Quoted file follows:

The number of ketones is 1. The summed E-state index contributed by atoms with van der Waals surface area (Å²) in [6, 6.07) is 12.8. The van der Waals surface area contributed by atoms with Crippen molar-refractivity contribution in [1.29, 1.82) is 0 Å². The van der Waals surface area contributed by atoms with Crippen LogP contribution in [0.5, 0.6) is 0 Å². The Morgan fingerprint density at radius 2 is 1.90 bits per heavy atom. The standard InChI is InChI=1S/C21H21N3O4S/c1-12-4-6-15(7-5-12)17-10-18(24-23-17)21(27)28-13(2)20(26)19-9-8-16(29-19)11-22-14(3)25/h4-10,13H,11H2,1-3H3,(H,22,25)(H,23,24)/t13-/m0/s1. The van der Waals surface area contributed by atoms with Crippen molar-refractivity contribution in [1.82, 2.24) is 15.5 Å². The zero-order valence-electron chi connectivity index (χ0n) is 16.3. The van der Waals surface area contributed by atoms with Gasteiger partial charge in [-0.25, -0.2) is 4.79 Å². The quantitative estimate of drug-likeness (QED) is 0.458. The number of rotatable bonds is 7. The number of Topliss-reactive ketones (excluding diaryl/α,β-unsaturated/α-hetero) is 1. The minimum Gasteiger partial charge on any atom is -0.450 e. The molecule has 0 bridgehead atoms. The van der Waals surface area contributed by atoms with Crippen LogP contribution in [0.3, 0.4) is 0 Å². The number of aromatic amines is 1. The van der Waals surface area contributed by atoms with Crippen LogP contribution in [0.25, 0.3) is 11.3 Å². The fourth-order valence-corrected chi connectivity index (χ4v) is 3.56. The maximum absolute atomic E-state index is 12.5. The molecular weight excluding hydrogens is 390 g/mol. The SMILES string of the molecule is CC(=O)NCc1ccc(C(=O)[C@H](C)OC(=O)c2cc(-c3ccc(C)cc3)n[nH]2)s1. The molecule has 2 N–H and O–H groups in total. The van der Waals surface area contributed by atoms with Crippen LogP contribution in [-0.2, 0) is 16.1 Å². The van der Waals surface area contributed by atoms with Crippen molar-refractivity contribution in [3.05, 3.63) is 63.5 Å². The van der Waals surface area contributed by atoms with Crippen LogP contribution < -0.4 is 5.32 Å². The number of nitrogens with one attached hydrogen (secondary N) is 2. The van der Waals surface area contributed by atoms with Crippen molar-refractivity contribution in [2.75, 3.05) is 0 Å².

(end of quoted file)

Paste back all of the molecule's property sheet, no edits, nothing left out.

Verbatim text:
The number of ketones is 1. The summed E-state index contributed by atoms with van der Waals surface area (Å²) in [6, 6.07) is 12.8. The van der Waals surface area contributed by atoms with Crippen molar-refractivity contribution in [1.29, 1.82) is 0 Å². The van der Waals surface area contributed by atoms with Crippen LogP contribution in [0.5, 0.6) is 0 Å². The Morgan fingerprint density at radius 2 is 1.90 bits per heavy atom. The standard InChI is InChI=1S/C21H21N3O4S/c1-12-4-6-15(7-5-12)17-10-18(24-23-17)21(27)28-13(2)20(26)19-9-8-16(29-19)11-22-14(3)25/h4-10,13H,11H2,1-3H3,(H,22,25)(H,23,24)/t13-/m0/s1. The van der Waals surface area contributed by atoms with Crippen molar-refractivity contribution in [1.82, 2.24) is 15.5 Å². The zero-order valence-electron chi connectivity index (χ0n) is 16.3. The van der Waals surface area contributed by atoms with Gasteiger partial charge in [-0.25, -0.2) is 4.79 Å². The quantitative estimate of drug-likeness (QED) is 0.458. The number of rotatable bonds is 7. The number of Topliss-reactive ketones (excluding diaryl/α,β-unsaturated/α-hetero) is 1. The minimum Gasteiger partial charge on any atom is -0.450 e. The molecule has 0 bridgehead atoms. The van der Waals surface area contributed by atoms with Crippen LogP contribution in [0.3, 0.4) is 0 Å². The number of aromatic amines is 1. The van der Waals surface area contributed by atoms with Crippen LogP contribution in [0.25, 0.3) is 11.3 Å². The fourth-order valence-corrected chi connectivity index (χ4v) is 3.56. The maximum absolute atomic E-state index is 12.5. The molecular weight excluding hydrogens is 390 g/mol. The SMILES string of the molecule is CC(=O)NCc1ccc(C(=O)[C@H](C)OC(=O)c2cc(-c3ccc(C)cc3)n[nH]2)s1. The molecule has 2 N–H and O–H groups in total. The van der Waals surface area contributed by atoms with Crippen LogP contribution in [-0.2, 0) is 16.1 Å². The van der Waals surface area contributed by atoms with Crippen molar-refractivity contribution in [3.05, 3.63) is 63.5 Å². The van der Waals surface area contributed by atoms with Crippen LogP contribution < -0.4 is 5.32 Å². The number of nitrogens with one attached hydrogen (secondary N) is 2. The van der Waals surface area contributed by atoms with Crippen molar-refractivity contribution in [2.75, 3.05) is 0 Å².